Last summer I wrote this post about a day long “Makers Camp,” which I’ve excerpted here:
“We tried things, failed and tried again, a different way. We could see our mistakes, learn from them, and try again. That kind of learning is largely missing from our academic efforts. We might know that something we’ve written sounds a little weird, but the ‘what’ isn’t always obvious. We might not completely understand something we’ve read, but we often let it go with getting the gist of it. And we accept that as okay.
When you make something and fail, it is obvious. It works or it doesn’t. You can see whether the light comes on or it doesn’t. You try again, and maybe fail again and even again, and you learn something from each failure. Each time you come out with a new understanding of the project you are working on. You realize that failure is part of success, part of growth, and you learn not to be diminished by it. You go back and back until you either get it or don’t, but no matter the outcome you have learned something with every try. And it is in the failure that you find the success of the lesson.”
Morph to Tech Making:
For the past month I have spent every other Saturday with a group of Writing Project colleagues learning to make a web page. Writing HTML code, embedding and linking things, fixing what doesn’t work and exalting at what does. We made Wordles, Bitstrips and videos. The cycle of failure and success was intensified when working digitally, I think. When we were making puff balls and the paper tore, I could just tug the tissue a little differently and cover the error. The exploded paper rocket could be retaped and it worked. As for the chain mail bracelet which I was completely unsuccessful at making, I just never-minded it, because I had successfully made the other stuff. No big deal, it was all forgiveable or forgettable.
The digital errors were a different story. If we made a mistake the page didn’t work. The link didn’t link, or the embed didn’t embed. Over and over we went back to the drawing board, re-examining the code, changing the dimensions of the thing we were trying to embed, fixing the links so they linked. We collaborated with others to figure it all out, hit the “Undo” button over and over again. Failure wasn’t an option if we were to come out with a web page that worked. And ultimately, we reached our goal, although I wouldn’t say m page is “finished.” As my friend Rochelle says, “Writing is never done. It’s just due.” The same goes for a web page, apparently.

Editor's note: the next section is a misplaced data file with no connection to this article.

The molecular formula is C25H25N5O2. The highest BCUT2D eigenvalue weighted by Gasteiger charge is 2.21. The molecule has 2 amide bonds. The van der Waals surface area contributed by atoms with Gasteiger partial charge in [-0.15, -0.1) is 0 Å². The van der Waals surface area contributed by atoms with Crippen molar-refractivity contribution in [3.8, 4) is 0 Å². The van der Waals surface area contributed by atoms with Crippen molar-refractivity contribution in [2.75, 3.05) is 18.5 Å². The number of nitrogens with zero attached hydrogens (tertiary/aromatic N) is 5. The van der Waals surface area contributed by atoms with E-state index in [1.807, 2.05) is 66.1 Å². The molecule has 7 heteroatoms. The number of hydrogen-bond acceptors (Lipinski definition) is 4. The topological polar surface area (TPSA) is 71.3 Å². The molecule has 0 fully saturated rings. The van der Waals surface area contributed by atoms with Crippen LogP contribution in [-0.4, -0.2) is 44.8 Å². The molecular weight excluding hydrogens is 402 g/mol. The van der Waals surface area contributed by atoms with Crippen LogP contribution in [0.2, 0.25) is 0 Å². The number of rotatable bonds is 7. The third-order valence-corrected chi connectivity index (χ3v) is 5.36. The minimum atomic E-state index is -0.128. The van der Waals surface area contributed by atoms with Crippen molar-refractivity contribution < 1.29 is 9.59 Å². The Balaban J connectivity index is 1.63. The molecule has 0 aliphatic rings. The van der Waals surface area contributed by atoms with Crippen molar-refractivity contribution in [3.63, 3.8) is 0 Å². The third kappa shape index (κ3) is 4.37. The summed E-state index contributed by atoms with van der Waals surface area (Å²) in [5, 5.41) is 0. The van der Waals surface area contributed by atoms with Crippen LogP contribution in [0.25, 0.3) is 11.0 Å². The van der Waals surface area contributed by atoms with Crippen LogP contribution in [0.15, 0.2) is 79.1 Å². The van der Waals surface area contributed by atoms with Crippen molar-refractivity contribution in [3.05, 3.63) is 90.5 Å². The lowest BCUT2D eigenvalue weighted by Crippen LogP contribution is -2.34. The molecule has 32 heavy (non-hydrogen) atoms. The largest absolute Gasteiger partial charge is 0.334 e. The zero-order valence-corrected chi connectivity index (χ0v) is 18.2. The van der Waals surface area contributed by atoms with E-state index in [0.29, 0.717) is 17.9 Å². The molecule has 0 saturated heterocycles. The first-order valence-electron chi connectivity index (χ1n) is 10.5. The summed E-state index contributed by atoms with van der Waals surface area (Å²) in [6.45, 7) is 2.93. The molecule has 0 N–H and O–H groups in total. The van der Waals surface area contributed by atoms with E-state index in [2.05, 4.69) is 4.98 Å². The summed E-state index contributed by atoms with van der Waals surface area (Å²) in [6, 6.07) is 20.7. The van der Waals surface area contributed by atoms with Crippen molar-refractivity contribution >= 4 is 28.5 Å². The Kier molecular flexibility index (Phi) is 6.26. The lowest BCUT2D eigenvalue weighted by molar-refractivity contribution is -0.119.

I’m wondering, how does this type of making, in particular, tie to the Common Core? Consider the K-12 Anchor Standard 5 for Writing: “Develop and strengthen writing as needed by planning, revising, editing, rewriting, or trying a new approach.” In creating this web page I had to revise and revise, every single part of it. With every revision came new understanding of the task I was doing, and with the every new understanding came a feeling of capability, a daring to try something else.
What about Anchor Standard 4: “Use technology, including the Internet, to produce and publish writing and to interact and collaborate with others.” In doing this project I used a variety of sites in collaboration to create my interactive page. Wordle, WordPress, Bitstrips, You Tube, Mozilla Thimble all connect to form my page. Every step of the way I collaborated with others, either in the role of teacher or student.
The specific connections to Common Core Standards are rife, and this blogpost could be extremely long if I continue to cite them here. The big answer to my question, “How is making a webpage connected to the Common Core?” is something like this: The Common Core is all about making connections between ideas and formats, collaboration and deep thinking, learning new things and sharing them publicly in a variety of ways. Making a webpage is the same thing. We collaborate with colleagues to solve our problems and celebrate our successes. We fine tune and revise over and over again. We figure out new things by doing them, look for connections between ideas and images and present what we learn as we continue to create and recreate.
Our learning is personal and public at the same time. I learn something new as I present the information in a digital way. If I am writing what I have learned on a piece of paper and handing it to someone else to read, the impact on the larger community conversation is small, confined to myself and whoever is kind enough to read what I’ve written. When I share my learning in a public, digital way I am taking a risk in opening a conversation that I will no longer control. In inviting the opinions and understanding of others I open myself to learning a great deal, and maybe (probably) having to readjust my own thinking. I believe this is the overall goal of the Common Core Standards, that we teach our children to be alert, knowledgeable partakers of the universal conversation, people who are willing to learn and change their minds as their understanding grows. We desperately need the ideas and thoughts of these people as our society grows and changes. I think this bodes well for the future, the one we all hold in common.